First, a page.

DUBAI // Universities are seeking ways to push students towards postgraduate study and prepare them for an increasingly demanding job market.
Middlesex University Dubai is expanding a grants scheme to try to keep graduates in school.
About 10 per cent of its graduates go on to pursue a master's degree at the campus of the British university, but its director hopes to lift that by raising grants from Dh6,000 to Dh10,000 or more.
Tuition and fees range between Dh45,000 and Dh85,000.
Prof Raed Awamleh, the director of Middlesex University Dubai, said 35 graduates took advantage of the scheme last year. Prof Awamleh expected that to rise to 40 this year.
"We believe that these types of grants are important because they reward both loyalty and hard work, encouraging postgraduate studies in the absence of wider schemes of financial aid for students outside the university, and to enhance the quality of students undertaking postgraduate study," he said.
The Knowledge and Human Development Authority (KHDA), the emirate's education regulator, said only 18 per cent of students were enrolled in master's degrees last year.
Dr Nabil Ibrahim, the chancellor of Abu Dhabi University, said there was a rising demand for graduates with master's degrees, especially in fields such as sustainability and advanced technologies.
"That's encouraged a lot more people to come for graduate study," Dr Ibrahim said, noting the graduate school grew to 700 from 550 students this year.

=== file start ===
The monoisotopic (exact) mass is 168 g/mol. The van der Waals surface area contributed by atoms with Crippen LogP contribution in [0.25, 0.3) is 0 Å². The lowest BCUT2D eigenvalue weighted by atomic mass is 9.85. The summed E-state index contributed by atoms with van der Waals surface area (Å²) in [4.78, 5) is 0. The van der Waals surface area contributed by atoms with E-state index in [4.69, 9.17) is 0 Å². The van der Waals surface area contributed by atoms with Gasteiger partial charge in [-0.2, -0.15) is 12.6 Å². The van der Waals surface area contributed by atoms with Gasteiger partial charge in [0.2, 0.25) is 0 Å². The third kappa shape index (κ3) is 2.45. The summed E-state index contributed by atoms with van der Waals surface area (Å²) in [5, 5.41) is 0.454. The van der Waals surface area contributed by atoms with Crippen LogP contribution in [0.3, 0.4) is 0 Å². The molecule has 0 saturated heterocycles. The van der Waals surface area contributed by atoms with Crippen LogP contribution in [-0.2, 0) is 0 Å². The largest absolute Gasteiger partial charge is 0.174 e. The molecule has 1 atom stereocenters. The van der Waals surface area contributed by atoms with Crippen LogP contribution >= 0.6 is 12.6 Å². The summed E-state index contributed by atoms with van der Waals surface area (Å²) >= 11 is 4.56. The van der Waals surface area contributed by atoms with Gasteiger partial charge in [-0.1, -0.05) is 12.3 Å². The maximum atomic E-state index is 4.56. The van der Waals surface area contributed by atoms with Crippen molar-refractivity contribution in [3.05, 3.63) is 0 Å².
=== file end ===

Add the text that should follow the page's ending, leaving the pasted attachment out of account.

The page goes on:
Most are working to pay for their education, with classes sponsored by their employers, Dr Ibrahim said.
Prof Awamleh said: "Given the dynamic growth of the UAE and the relatively young population, employers are becoming more discerning and increasingly seeking graduates with advanced skills in specialised areas."
Dr Warren Fox, the executive director of higher education at the KHDA, said that although there was steady growth in postgraduate study some sectors, such as engineering, health, education, culture and the arts, were lagging behind.
"Some countries have large student loan and grants programmes, but that is not the case here," Dr Fox said. "Support or sponsorship from employers is important as it strengthens links between the education and business communities."
The Middlesex Graduate Award was introduced in 2009. Last year, the university awarded more than Dh2 million in scholarships based on factors ranging from sports talent to academic excellence, and those in financial need. This academic year it expects to award more than Dh3m.
Dr Shadi Martin, the head of research for social work at UAE University in Al Ain, is establishing a master's degree in social work, which she hopes to launch next year.
Although undergraduate study at the federal institution is free for Emiratis, she said they did raise questions about money when it comes to postgraduate study.
"You think money here is less of an issue than in the US, but money does play a role," Dr Martin said. "It's key to catch the students while they're still excited about their subject in the latter stages of their degree."
Prof Awamleh said although the award scheme was a good incentive, it was not the main force in pushing students towards advanced degrees.
"Ultimately, students have to choose the right postgraduate programme for them," he said.
Prof Tod Laursen, the head of Khalifa University in Abu Dhabi, said financial aid and incentives were important in encouraging more graduates into postgraduate study, as was early exposure to research.
"We have several mechanisms for doing that," Prof Laursen said. "One is summer field trips for our undergraduate students to get them excited about research through exposure to projects."